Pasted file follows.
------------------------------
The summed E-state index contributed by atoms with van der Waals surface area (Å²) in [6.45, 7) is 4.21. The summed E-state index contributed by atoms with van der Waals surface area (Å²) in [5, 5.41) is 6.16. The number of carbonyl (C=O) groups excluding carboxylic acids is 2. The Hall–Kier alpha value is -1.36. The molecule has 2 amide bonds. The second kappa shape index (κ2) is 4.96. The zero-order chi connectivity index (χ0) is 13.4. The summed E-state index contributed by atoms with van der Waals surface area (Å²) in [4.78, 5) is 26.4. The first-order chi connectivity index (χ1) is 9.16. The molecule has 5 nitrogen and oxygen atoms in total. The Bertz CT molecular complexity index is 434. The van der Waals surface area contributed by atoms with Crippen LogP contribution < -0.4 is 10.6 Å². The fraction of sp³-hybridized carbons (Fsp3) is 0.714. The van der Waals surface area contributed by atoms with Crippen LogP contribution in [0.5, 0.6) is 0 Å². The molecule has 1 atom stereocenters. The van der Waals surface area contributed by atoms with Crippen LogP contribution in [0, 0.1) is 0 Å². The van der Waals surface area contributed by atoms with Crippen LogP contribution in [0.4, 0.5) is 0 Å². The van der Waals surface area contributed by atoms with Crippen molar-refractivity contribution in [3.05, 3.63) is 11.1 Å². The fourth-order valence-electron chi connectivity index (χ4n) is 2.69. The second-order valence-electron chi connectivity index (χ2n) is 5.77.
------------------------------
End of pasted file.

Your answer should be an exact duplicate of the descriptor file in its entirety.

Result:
The summed E-state index contributed by atoms with van der Waals surface area (Å²) in [6.45, 7) is 4.21. The summed E-state index contributed by atoms with van der Waals surface area (Å²) in [5, 5.41) is 6.16. The number of carbonyl (C=O) groups excluding carboxylic acids is 2. The Hall–Kier alpha value is -1.36. The molecule has 2 amide bonds. The second kappa shape index (κ2) is 4.96. The zero-order chi connectivity index (χ0) is 13.4. The summed E-state index contributed by atoms with van der Waals surface area (Å²) in [4.78, 5) is 26.4. The first-order chi connectivity index (χ1) is 9.16. The molecule has 5 nitrogen and oxygen atoms in total. The Bertz CT molecular complexity index is 434. The van der Waals surface area contributed by atoms with Crippen LogP contribution < -0.4 is 10.6 Å². The fraction of sp³-hybridized carbons (Fsp3) is 0.714. The van der Waals surface area contributed by atoms with Crippen LogP contribution in [0.5, 0.6) is 0 Å². The molecule has 1 atom stereocenters. The van der Waals surface area contributed by atoms with Crippen LogP contribution in [0, 0.1) is 0 Å². The van der Waals surface area contributed by atoms with Crippen LogP contribution in [0.4, 0.5) is 0 Å². The van der Waals surface area contributed by atoms with Crippen molar-refractivity contribution in [3.05, 3.63) is 11.1 Å². The fourth-order valence-electron chi connectivity index (χ4n) is 2.69. The second-order valence-electron chi connectivity index (χ2n) is 5.77.